Online Revenue Forecasting Demystified

With the close of the second quarter, many SMBs start their 2005 budget process. A driver of profitability, revenue forecasting plays a critical role in this analysis.

Building a sales forecast from a solid foundation lets you plan more effective marketing. Consider the environment in which you operate as well as related factors that may affect your ability to drive customers to your Web site and complete transactions.

Developing an Online Revenue Forecast
The following steps contain insights to help you think more strategically
about your business and, with luck, uncover new opportunities (if possible, keep
a couple of promotions on the side to overcome those inevitable budget
hurdles):


1. Calculate a run rate as a base from which to estimate revenues.
A run rate is a simplified calculation using recent history to project sales
through the end of the period. To improve this forecast, make appropriate
adjustments.


Divide year-to-date sales by the number of sales periods to date. Multiply
this result by the number of remaining sales periods and add it to your
year-to-date sales:


Run rate = total revenue to date / sales periods to
date

Projected annual sales = total revenue to date + (run rate x
remaining sales periods)

To spread the run rate over a year, use actual performance to date and spread
the projected remaining sales based on prior year’s actual results for those
months:


Projected month’s sales = year-ago month actual sales / prior year
remaining sales x run rate x remaining sales periods

2. Determine historical trends.
Examine prior history to discern future trends. Consider how your Web site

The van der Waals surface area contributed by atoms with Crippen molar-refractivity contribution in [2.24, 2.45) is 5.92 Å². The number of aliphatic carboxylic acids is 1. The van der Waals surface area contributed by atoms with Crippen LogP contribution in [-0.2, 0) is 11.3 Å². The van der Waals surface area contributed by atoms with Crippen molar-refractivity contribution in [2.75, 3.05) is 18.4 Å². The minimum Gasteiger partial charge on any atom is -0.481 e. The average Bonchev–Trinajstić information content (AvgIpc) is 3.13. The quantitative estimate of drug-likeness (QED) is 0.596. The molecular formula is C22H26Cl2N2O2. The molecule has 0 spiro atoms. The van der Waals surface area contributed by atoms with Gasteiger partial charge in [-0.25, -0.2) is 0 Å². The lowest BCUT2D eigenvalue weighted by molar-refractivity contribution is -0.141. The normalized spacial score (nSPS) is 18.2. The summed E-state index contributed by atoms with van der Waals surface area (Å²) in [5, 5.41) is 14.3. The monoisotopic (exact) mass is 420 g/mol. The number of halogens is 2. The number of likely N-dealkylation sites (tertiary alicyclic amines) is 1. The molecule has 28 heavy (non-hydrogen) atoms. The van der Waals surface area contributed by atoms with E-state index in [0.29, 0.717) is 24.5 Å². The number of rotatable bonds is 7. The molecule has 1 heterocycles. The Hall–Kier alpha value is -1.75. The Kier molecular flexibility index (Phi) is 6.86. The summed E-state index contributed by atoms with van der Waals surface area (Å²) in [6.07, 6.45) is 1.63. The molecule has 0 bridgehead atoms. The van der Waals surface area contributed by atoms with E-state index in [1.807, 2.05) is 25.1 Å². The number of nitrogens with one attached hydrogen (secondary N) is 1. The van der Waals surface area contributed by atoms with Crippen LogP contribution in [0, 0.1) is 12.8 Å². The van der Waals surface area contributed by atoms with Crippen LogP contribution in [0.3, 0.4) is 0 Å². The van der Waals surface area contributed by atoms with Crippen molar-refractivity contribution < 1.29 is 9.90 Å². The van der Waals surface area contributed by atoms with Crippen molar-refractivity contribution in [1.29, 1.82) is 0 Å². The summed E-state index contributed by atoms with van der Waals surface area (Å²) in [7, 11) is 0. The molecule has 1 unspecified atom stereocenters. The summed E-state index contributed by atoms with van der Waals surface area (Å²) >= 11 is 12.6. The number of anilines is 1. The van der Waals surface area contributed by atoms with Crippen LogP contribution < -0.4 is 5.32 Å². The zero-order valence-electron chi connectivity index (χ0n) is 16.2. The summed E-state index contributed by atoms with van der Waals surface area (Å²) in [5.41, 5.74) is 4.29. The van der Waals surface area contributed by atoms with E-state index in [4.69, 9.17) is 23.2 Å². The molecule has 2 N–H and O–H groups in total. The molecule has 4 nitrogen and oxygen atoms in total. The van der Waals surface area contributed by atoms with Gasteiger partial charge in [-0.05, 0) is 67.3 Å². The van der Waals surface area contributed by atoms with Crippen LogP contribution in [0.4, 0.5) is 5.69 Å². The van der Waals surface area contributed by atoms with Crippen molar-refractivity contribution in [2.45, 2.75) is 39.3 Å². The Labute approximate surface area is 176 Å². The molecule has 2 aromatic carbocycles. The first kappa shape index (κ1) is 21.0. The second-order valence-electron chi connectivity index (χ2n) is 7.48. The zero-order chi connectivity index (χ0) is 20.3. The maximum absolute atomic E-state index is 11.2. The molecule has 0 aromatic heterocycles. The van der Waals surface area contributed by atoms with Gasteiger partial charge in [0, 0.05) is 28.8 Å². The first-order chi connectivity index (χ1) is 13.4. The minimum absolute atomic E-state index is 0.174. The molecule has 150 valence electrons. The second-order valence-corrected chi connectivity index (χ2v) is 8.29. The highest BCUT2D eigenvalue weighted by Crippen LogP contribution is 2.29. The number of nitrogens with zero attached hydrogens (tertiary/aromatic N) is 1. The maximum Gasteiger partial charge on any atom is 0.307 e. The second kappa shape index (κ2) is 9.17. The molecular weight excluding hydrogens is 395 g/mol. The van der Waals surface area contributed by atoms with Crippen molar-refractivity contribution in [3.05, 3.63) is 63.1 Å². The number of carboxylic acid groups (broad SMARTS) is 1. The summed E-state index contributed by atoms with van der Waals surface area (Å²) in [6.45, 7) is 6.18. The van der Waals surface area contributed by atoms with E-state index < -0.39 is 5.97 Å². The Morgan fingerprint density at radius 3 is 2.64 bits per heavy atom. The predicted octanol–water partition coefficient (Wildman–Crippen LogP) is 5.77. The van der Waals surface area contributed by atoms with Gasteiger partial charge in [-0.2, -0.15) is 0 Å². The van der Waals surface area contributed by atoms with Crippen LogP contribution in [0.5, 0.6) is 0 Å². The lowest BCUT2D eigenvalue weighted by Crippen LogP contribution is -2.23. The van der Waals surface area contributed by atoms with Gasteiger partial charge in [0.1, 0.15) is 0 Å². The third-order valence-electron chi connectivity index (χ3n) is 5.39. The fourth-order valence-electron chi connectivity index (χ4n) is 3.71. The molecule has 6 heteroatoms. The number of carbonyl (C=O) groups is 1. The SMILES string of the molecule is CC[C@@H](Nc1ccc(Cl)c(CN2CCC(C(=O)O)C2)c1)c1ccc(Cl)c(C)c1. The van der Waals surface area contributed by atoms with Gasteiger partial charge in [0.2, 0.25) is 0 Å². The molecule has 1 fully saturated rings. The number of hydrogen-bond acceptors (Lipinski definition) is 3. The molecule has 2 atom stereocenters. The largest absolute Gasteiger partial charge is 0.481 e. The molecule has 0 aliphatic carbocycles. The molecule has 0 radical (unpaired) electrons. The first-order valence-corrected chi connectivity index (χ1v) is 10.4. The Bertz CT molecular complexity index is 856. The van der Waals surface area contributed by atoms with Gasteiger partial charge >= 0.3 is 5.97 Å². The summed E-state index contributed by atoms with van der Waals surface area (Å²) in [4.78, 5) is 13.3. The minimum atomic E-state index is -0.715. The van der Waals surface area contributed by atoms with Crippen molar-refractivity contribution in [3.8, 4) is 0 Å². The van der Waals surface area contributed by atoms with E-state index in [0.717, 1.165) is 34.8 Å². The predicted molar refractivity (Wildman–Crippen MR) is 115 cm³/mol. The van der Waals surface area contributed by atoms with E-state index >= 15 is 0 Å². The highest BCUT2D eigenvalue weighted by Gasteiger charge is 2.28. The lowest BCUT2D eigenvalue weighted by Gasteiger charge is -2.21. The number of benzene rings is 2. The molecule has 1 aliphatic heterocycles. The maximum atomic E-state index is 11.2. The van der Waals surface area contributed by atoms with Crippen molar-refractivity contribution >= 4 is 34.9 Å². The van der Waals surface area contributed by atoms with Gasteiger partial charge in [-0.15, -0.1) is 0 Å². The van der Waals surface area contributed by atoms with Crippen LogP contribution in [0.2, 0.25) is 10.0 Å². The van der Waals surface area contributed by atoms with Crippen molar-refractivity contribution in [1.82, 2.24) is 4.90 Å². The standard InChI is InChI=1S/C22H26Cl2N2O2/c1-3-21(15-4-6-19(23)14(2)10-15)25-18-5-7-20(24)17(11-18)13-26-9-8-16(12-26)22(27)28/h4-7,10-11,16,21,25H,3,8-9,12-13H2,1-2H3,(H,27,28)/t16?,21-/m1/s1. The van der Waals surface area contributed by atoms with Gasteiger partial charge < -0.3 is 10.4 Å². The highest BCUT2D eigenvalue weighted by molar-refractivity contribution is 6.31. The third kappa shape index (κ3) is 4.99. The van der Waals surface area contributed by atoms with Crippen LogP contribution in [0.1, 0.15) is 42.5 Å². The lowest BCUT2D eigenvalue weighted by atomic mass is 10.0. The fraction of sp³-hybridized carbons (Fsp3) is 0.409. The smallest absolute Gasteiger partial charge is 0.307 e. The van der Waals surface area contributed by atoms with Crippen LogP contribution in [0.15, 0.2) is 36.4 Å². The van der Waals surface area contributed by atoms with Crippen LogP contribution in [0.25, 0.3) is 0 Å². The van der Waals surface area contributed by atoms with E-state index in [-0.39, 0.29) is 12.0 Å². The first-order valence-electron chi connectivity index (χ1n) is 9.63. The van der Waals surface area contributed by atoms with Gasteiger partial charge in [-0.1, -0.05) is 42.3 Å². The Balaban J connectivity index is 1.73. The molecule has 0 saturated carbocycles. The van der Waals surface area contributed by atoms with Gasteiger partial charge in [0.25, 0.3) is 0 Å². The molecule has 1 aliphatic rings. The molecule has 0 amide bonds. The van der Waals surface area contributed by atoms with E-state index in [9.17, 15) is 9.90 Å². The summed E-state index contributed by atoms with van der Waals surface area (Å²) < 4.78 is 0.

and the market have evolved. Analyze the following key factors using past rates
to predict future ones as the basis for your initial projection:



  • Acquisition. How many visitors did your site have? What were your
    click-through and conversion rates? Did they vary by source or advertising type?
    Were visitors only information-seekers? If so, are there other ways to monetize
    visitor time on your site? For example, online travelers tend to check two to
    four sites before purchasing.


  • Customers. Did customers purchase more than once, or were they only
    testing your products? How can you convert one-time buyers into loyal customers?
    Did some segments purchase differently than the rest? Should they be promoted
    differently going forward? How well were customers retained? Did they keep
    purchasing? Should any segments no longer be marketed to?


  • Price. What’s your product’s price? Were incentives needed to induce
    purchase? How did this affect anticipated pricing? For example, Amazon.com
    implemented a no-shipping-fee policy for orders over $25 to increase order
    size.


  • Product mix. Which products sold, in what combinations, and how much?
    Many online media companies have diversified advertising dependent models to
    include paid products and subscriptions.

3. Establish seasonality.
Seasonality is recurring factors that affect your sales. These events may be
driven by internal business factors, such as planned promotions or product
changes, or by external factors, such as seasons or holidays.


Consider how being in an online environment may change your product set’s
seasonality. For example, some women’s clothing e-tailers sell bathing suits
beyond the traditional summer season to meet the needs of women who use indoor